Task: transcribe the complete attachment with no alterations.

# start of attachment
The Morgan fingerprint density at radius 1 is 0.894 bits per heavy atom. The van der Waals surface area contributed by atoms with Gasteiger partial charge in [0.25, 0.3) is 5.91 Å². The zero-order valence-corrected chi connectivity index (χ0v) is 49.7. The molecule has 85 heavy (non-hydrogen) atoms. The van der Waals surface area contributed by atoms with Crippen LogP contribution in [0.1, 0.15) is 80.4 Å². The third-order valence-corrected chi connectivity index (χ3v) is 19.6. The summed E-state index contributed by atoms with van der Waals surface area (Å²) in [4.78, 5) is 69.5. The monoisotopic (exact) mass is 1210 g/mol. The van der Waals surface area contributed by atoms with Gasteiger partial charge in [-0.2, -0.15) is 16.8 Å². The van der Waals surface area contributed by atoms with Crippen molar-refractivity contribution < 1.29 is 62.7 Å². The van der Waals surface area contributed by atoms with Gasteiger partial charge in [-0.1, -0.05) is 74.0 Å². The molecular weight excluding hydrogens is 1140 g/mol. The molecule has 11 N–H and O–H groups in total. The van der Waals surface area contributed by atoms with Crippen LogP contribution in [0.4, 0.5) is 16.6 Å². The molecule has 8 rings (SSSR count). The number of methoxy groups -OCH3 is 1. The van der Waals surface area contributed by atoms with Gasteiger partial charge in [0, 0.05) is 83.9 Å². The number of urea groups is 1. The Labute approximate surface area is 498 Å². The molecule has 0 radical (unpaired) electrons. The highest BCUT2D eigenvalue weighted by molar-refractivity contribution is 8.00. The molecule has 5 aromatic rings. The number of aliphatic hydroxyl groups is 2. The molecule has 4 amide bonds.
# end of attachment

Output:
The Morgan fingerprint density at radius 1 is 0.894 bits per heavy atom. The van der Waals surface area contributed by atoms with Gasteiger partial charge in [0.25, 0.3) is 5.91 Å². The zero-order valence-corrected chi connectivity index (χ0v) is 49.7. The molecule has 85 heavy (non-hydrogen) atoms. The van der Waals surface area contributed by atoms with Crippen LogP contribution in [0.1, 0.15) is 80.4 Å². The third-order valence-corrected chi connectivity index (χ3v) is 19.6. The summed E-state index contributed by atoms with van der Waals surface area (Å²) in [4.78, 5) is 69.5. The monoisotopic (exact) mass is 1210 g/mol. The van der Waals surface area contributed by atoms with Gasteiger partial charge in [-0.2, -0.15) is 16.8 Å². The van der Waals surface area contributed by atoms with Crippen molar-refractivity contribution < 1.29 is 62.7 Å². The van der Waals surface area contributed by atoms with Gasteiger partial charge in [-0.1, -0.05) is 74.0 Å². The molecular weight excluding hydrogens is 1140 g/mol. The molecule has 11 N–H and O–H groups in total. The van der Waals surface area contributed by atoms with Crippen LogP contribution in [0.4, 0.5) is 16.6 Å². The molecule has 8 rings (SSSR count). The number of methoxy groups -OCH3 is 1. The van der Waals surface area contributed by atoms with Gasteiger partial charge in [0, 0.05) is 83.9 Å². The number of urea groups is 1. The Labute approximate surface area is 498 Å². The molecule has 0 radical (unpaired) electrons. The highest BCUT2D eigenvalue weighted by molar-refractivity contribution is 8.00. The molecule has 5 aromatic rings. The number of aliphatic hydroxyl groups is 2. The molecule has 4 amide bonds.